The EEOC’s April 2012 Enforcement Guidance on employers’ use of criminal record screens has led many employers to question, or at least revisit, their background review procedures. This guidance not only urges employers to conduct “targeted” background screens (which consider the nature of each crime reported by prospective employees, the nature of the job in question, and the time elapsed after each crime reported), but further calls employers to engage in individualized assessments of those individuals screened out because of a background review.
Since this guidance, the EEOC has filed lawsuits in both South Carolina and Illinois (EEOC v. Dolgencorp LLC d/b/a Dollar General, (E.D. Ill. 2013)and EEOC v. BMW Manufacturing Co., LLC (S.D.S.C. 2013)), each alleging that the employer’s background review procedures violate Title VII because they have a disparate impact on minorities and are not job related and consistent with business necessity.
These lawsuits have been met with significant criticism – not only from employers stressing the need for uniform screening procedures, but from states’ Attorneys General describing the EEOC’s position and related lawsuits as “federal overreach.” Indeed, in July 2013, Attorneys General from nine different states (Alabama, Colorado, Georgia, Kansas, Montana, Nebraska, South Carolina, Utah, and West Virginia) sent a strongly worded letter to the EEOC, urging it to reconsider its stance on background checks and accusing it of unlawfully expanding the scope of Title VII to cover “former criminals.”
But despite widespread criticism, the EEOC continued to defend its position on criminal background checks in its own strongly worded response to the Attorneys General in late August 2013 – which expressly declined to reconsider pending litigation on this issue. And while this response may cause employers continued heartburn, the EEOC’s recent track record in litigation seeking to enforce its prior guidance should provide some limited relief.
In a recent federal case, EEOC v. Freeman, No. 09-cv-2573, 2013 WL 4464553 (D. Md. Aug. 9, 2013), a Maryland district court judge granted summary judgment to an employer in an EEOC case alleging that the employer’s criminal and credit review processes disproportionately impacted African-Americans, Hispanics, and males. Specifically, the Court held that the EEOC had failed to present reliable evidence to show a disparity between the number of protected individuals in the qualified applicant group and those in the relevant segments of the workforce.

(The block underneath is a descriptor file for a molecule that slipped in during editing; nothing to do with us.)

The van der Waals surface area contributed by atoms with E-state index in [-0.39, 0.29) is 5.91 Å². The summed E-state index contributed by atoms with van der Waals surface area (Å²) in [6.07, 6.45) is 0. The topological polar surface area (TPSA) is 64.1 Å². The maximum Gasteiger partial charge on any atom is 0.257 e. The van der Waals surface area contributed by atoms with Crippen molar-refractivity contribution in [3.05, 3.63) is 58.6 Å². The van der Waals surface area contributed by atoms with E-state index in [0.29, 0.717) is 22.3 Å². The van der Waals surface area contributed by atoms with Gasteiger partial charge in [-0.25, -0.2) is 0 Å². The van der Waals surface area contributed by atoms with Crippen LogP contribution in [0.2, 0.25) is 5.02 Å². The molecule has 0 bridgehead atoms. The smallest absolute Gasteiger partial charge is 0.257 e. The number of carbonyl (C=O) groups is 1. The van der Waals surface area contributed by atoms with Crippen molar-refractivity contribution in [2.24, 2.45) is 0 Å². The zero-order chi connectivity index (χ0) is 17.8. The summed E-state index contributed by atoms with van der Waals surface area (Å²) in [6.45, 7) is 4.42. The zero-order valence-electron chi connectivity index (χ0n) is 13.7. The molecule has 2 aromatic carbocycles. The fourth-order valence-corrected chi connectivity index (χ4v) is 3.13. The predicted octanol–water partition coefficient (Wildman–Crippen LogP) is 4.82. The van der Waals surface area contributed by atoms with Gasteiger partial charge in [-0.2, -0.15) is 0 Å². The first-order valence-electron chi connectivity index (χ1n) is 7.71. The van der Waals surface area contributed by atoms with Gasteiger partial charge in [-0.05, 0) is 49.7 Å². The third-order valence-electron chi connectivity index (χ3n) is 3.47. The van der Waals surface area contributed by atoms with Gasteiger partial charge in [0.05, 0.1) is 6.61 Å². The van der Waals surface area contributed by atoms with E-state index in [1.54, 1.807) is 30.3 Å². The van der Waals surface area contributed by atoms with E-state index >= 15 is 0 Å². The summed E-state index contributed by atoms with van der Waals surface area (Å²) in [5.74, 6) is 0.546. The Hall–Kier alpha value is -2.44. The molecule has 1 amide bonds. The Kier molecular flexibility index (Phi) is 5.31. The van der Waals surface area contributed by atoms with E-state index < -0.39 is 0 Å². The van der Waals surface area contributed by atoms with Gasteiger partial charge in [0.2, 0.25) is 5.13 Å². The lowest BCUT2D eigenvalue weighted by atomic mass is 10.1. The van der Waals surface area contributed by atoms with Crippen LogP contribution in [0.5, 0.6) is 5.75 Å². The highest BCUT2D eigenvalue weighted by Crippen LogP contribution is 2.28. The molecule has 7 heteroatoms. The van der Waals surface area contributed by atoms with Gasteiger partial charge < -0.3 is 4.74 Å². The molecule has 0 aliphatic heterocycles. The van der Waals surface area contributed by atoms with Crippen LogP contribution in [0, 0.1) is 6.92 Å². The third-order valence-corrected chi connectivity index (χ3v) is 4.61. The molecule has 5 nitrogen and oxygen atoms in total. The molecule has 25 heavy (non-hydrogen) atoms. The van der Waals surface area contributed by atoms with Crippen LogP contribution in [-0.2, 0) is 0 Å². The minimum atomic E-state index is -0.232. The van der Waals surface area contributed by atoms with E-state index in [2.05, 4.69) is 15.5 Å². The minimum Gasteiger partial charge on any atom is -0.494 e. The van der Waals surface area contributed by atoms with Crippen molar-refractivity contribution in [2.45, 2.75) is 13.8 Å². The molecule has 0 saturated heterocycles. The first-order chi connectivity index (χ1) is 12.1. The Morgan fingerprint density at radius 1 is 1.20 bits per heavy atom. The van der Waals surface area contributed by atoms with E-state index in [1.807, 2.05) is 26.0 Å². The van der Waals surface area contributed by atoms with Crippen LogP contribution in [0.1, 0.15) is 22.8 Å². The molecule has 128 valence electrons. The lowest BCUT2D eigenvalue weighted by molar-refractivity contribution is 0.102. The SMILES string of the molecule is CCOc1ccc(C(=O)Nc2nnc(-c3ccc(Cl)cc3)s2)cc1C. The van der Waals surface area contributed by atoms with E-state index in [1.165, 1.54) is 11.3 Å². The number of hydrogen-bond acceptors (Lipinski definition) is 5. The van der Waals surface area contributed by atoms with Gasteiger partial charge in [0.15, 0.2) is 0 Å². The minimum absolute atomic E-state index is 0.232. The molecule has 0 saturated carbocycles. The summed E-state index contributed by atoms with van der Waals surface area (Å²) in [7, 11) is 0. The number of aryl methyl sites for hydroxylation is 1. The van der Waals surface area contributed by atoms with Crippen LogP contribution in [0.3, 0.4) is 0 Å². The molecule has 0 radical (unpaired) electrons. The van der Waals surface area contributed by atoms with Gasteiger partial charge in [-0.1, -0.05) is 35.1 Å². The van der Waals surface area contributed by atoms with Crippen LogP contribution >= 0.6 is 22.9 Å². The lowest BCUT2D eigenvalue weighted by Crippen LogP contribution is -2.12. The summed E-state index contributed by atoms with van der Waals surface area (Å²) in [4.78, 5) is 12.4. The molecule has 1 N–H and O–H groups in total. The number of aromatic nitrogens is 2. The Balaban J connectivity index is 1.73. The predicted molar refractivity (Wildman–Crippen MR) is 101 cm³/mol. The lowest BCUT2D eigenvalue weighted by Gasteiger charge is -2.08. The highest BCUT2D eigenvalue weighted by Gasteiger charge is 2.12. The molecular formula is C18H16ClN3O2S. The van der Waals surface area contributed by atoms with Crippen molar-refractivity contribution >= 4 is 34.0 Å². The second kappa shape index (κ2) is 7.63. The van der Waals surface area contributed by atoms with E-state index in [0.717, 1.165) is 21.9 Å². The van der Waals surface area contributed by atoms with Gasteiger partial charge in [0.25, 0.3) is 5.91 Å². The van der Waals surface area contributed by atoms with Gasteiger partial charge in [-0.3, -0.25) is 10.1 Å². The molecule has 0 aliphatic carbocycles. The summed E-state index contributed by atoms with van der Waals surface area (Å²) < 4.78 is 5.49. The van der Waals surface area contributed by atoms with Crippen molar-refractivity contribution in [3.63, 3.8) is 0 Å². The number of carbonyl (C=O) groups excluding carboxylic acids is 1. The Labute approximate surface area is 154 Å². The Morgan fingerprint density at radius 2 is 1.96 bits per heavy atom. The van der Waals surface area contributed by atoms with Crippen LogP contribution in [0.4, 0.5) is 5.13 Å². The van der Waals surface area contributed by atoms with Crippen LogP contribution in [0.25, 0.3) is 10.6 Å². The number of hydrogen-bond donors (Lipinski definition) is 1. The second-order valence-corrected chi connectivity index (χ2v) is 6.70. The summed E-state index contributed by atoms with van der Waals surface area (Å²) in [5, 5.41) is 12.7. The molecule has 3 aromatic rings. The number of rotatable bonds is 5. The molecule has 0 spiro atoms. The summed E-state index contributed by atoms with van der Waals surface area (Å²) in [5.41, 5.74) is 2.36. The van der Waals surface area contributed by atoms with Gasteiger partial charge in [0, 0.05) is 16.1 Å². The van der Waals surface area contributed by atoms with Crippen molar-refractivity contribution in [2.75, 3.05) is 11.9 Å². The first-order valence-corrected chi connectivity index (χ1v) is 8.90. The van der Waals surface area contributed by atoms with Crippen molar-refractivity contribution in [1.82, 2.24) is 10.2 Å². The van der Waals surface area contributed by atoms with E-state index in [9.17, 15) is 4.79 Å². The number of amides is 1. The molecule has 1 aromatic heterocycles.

And earlier this month, in EEOC v. PeopleMark, Inc., No. 11-2582, 2013 WL 5590158 (6th Cir. Oct. 7, 2013), the Sixth Circuit struck another blow to the EEOC by awarding significant damages against the EEOC for pursuing the case after learning its allegations were erroneous. The EEOC had initially filed the case after receiving information that the employer had a company-wide policy of refusing to hire felons. Even after receiving documentation confirming that no such policy existed, the EEOC chose not to dismiss or amend the lawsuit. Chastising the EEOC for pursuing allegations even after learning they were inaccurate, the Court awarded the employer fees and costs totaling $751,942.48.
These cases will undoubtedly cause the EEOC to reexamine its litigation strategy in cases challenging employer background review procedures. They may even cause the EEOC to think twice before pursuing these cases.
However, it’s important for employers to remember that neither case rejected the EEOC’s August 2012 Enforcement Guidance, or categorically rejected challenges to employer criminal and credit background checks. Rather, the Freeman decision centered on the EEOC’s failure to present sufficient evidence, while the PeopleMark, Inc. decision centered on the EEOC’s failure to dismiss erroneous allegations. The result may be very different in a case where the EEOC is able to produce reliable expert testimony and competent statistical evidence of a potential disparate impact. Only time will tell whether the courts will ultimately endorse or discount the EEOC’s guidelines.
To avoid costly litigation over this issue in the meantime, employers should familiarize themselves with the EEOC’s 2012 Enforcement Guidance, and reexamine their background review procedures in light of such guidance. Consider replacing uniform screening procedures with a process that evaluates the nature of the convictions or credit problems reported by applicants, the timing of the conviction/problem, and its relationship to the job being applied for. In addition, employers should ensure that their background review procedures are in line with applicable state law, as many states restrict the type of background information employers may solicit from an applicant.